The Bengali literary tradition has a rich and illustrious history. Many stories and poems were written by eminent Bengali writers like Tagore, Bankimchandra and Saratchandra. However, children would have never found their interest in Bengali Literature if it wasn’t for the Ray Family.
It began with Upendrakishore Ray Chowdhury who pioneered the art of producing children’s literature. His son, Sukumar Ray, then chose to carry forward his father’s legacy with his innovative writing style that flabbergasted children. Then came his son, Satyajit Ray, with a creative mind that appealed to children as well as adults and gave a new direction to The Ray Legacy.
As a kid, I was first introduced to these writers mostly through TV and radio. Upendrakishore Ray Chowdhury’s stories form the backdrop for many cartoon episodes that I watched with great delight. Sometimes my mother used to recite Sukumar Ray’s poems and narrate some of his funny stories as well. Satyajit Ray came a little later as I watched delightful movies based on his stories.
The Ray Family influenced my childhood to a great deal and their remarkable creations continue to astonish and impress me even till today.
Upendrakishore Ray Chowdhury
Best known for his collection of folklore for children, Upendrakishore Ray Chowdhury took on the task of simplifying the Hindu epics Ramayana and Mahabharata for children. His folklore is considered to be no less than the tales of Panchatantra and Jataka in imparting moral and social values to children.
His most prominent work is the fantasy novel Gupi Gayen Bagha Bayen where a singer and a musician get to meet the King of Ghosts who bestows upon them three great boons. The story was further popularised by his grandson, Satyajit Ray, who produced the acclaimed movie based on the novel.
Upendrakishore Ray Chowdhury also set in motion the tradition of publishing children’s magazines. With great stories and bright colourful pictures, he started Sandesh Magazine which is popular even today. A lover of double entendre, Upendrakishore Ray Chowdhury based the magazine’s name on a popular Bengali sweetmeat ‘Sandesh‘, which also means ‘news’ in Sanskrit.
The magazine is witness to the growth of the Ray Legacy as most of the works of Upendrakishore Ray Chowdhury, Sukumar Ray and Satyajit Ray were initially published here.
The pioneer of the ‘non-sense literature‘ in Bengali, Sukumar Ray rose to fame by his unique composition of pure gibberish literature, written just to poke fun at the world as we see it.
Merging his amazing sense of humour and unfathomed wit with his command over Bengali vocabulary, he produced a completely different taste of humour that appealed to both children and adults. He lived in a completely different world of his own—a world where the word ‘sense’ has no meaning. His creations that had also dropped all the meaning pertaining to ‘sense’ were just a reflection of the unique world in which he dwelled.
In his short career of 35 years, he has brought a new era in the Bengali Literature with his unforgettably weird and absurd creations. His collection of poems Abol Tabol, novella Ha Ja Ba Ra La, collection of short stories Pagla Dasu and play Chalachittachanchari—all stand as the testimony to the weird world he inhabited.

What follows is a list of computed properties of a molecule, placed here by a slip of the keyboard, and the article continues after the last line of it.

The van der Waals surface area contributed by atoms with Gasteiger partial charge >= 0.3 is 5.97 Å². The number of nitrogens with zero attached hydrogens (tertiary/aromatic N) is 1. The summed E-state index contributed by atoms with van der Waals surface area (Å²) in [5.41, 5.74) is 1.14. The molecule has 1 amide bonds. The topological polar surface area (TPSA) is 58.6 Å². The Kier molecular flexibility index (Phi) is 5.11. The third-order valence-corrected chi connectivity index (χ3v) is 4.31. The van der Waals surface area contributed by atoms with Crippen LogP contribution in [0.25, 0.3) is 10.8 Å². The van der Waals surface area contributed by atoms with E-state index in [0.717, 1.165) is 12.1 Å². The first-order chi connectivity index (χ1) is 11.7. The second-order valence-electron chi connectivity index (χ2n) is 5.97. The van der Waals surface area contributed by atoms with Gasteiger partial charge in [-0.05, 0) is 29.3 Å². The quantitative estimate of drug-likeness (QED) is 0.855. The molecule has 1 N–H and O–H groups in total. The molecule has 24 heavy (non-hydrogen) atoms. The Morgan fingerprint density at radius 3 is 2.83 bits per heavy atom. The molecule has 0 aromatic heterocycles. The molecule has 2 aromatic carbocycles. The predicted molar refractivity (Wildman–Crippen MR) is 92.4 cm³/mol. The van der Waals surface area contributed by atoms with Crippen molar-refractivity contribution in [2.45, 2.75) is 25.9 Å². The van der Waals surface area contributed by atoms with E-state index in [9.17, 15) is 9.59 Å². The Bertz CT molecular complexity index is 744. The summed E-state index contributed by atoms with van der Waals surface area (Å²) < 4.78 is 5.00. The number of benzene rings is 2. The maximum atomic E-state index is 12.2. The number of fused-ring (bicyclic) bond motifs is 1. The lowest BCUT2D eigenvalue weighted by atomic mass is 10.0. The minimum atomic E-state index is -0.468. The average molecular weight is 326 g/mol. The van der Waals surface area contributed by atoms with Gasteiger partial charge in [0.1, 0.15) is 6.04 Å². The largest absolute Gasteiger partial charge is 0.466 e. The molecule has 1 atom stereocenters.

It is sometimes jokingly said that Sukumar Ray didn’t even belong to this world; he came from another planet or perhaps from another place which is totally outside this Universe. He was neither born nor did he ever die—he just arrived on the Earth for a vacation, to spend some time in this unique planet inhabited by the humans.
And looking at the weird writings, it might as well be true!
Walking on the same path as his grandfather and father, Satyajit Ray produced several short stories, novels, detective stories and science fiction tales for children. He imbibed some of the talent from his father, thinking along the lines of the weird way to see the world.
His unpredictable short stories thus present us a glimpse of the fantasy world where humans witness uncanny happenings and encounter supernatural beings. His short stories are woven in tune with suspense and mystery, sprinkled with subtle humour. Some of them act as psychological thrillers where some take the readers on a thrilling adventure ride.
Such is the intensity of the thrill that readers are left biting their nails and holding their breath in anticipation of what will happen next. A thing that is common in all his short stories is their surprise ending which is bound to leave the readers amazed, marvelling at the craftsmanship of the incredible storyteller.
However, the work of art that earned Satyajit Ray immense popularity amongst teenagers is the creation of his famous fictional characters—Feluda the Sleuth in his detective series and Professor Sonku the scientist in his science fiction series.
The spooky anecdotes encompassed in the Tarini Khuro series of the uncle who narrates his weird experiences amid strange atmospheres is also quite popular amongst children. Many movies and web-series are still made based on these stories that continue to impress even till today.
These three literary geniuses were the companions of my childhood days, though my contact with them then was mostly visual through television screen. It is only later in life that I actually read the stories. I laughed with the crazy boy Pagla Dasu. I unveiled mysteries with Feluda. I shivered at the stories of Tarini Khuro and I explored the crevices of science with Professor Sonku.
And in the process, I understood what the great literary value these stories hold. Even as an adult, I’m in absolute awe with their creation–the reason maybe part nostalgia and part sheer exceptionality of the remarkable tales.
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